Bat-Friendly Forestry



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2017 Milestones


In July 2017, the Minnesota DNR issued an invitation to the public to participate in bat habitat conservation efforts and released a 24-minute introductory video for the Lake States Forest Management Bat Habitat Conservation Plan (HCP).  The video provides information about the development of a forest bat HCP for Minnesota, Wisconsin, and Michigan. The video covers what forest land owners and others need to know and how to provide input to the state DNRs on the HCP. You can view it on the Minnesota Department of Natural Resources (DNR) YouTube site at  A link to it has also been added to the Minnesota DNR’s HCP webpage.


On April 1, 2017,  in cooperation with the U.S. Fish and Wildlife Service, the Minnesota DNR published a Township List and Map. It is designed to assist in complying with the special federal regulation in conducting your activities in Minnesota. Please review this document and distribute it to others within your community as appropriate.


Summary of 2016 Northern Long-eared Bat Research in Minnesota, a report on the results of research being conducted jointly by the Minnesota DNR, University of Minnesota, and USDA Forest Service.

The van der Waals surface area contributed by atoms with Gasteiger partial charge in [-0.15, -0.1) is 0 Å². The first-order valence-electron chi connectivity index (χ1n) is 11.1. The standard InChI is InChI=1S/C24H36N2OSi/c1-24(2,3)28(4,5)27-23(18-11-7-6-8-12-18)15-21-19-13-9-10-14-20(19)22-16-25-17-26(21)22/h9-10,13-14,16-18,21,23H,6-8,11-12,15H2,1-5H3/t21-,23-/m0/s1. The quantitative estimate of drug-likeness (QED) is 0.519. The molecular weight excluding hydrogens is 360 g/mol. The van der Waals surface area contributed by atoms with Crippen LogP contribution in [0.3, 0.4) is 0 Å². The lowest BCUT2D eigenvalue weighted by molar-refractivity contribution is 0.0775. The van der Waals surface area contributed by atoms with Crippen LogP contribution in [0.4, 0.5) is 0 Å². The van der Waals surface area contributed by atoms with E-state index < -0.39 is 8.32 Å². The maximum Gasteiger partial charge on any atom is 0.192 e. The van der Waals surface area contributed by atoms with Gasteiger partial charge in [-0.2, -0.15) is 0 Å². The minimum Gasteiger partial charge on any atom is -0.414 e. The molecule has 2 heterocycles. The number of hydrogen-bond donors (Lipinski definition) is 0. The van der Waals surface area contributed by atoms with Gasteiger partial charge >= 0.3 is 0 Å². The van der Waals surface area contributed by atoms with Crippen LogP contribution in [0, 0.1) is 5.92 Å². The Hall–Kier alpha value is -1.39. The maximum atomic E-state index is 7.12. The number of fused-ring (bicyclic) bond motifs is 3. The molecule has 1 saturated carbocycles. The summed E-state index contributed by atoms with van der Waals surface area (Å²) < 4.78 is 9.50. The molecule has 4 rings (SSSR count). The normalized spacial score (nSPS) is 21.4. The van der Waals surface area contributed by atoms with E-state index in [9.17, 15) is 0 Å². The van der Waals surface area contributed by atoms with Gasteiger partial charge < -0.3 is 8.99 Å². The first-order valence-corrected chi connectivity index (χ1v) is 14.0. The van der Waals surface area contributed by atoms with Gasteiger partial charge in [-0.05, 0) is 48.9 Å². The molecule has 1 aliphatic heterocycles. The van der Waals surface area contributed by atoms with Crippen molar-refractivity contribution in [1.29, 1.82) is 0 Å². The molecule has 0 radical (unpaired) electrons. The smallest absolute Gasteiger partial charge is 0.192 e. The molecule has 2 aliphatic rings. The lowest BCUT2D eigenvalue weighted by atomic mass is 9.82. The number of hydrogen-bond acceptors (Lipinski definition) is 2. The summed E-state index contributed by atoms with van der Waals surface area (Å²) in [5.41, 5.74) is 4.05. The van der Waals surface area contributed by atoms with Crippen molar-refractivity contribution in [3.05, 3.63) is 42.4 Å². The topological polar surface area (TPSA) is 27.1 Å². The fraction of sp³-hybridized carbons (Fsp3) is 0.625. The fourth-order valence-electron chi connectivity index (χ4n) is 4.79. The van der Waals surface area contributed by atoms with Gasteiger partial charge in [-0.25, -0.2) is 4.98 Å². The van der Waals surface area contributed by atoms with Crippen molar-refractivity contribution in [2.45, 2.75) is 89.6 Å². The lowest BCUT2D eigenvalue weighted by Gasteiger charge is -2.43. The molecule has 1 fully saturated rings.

2016 Milestones


USFWS 7-Year Work Plan Released
On September 1st, the U.S. Fish and Wildlife Service released a National Listing Workplan that identifies Endangered Species Act (ESA) listing decisions to be made over the next seven years. The workplan is part of ongoing efforts to improve the effectiveness of implementation of the ESA.  The workplan identifies the Service’s schedule for addressing the 30 species currently on the ESA Candidate List and conducting 320 status reviews (also referred to as 12-month findings) for species that outside parties have petitioned for ESA protection and 10 discretionary reviews.  Note: The little brown bat (Myotis lucifugus) is included on the workplan, with a range that includes Minnesota, Michigan, and Wisconsin.

More information:
Direct Link to download workplan:  


U.S. Forest Service Southern Research Station General Technical Report Addresses Forest Management for Bat Populations
A recent general technical report published by the U.S. Forest Service Southern Research Station(SRS), SRS wildlife biologist Roger Perry and researchers at Virginia Tech and the U.S. Geological Survey compiled a literature review on the effects of common forest management techniques such as prescribed burning, timber harvest, and tree thinning, on three of the bat species in the eastern U.S. that have been highly impacted by white-nose syndrome.  Read more here.  Download the full report here.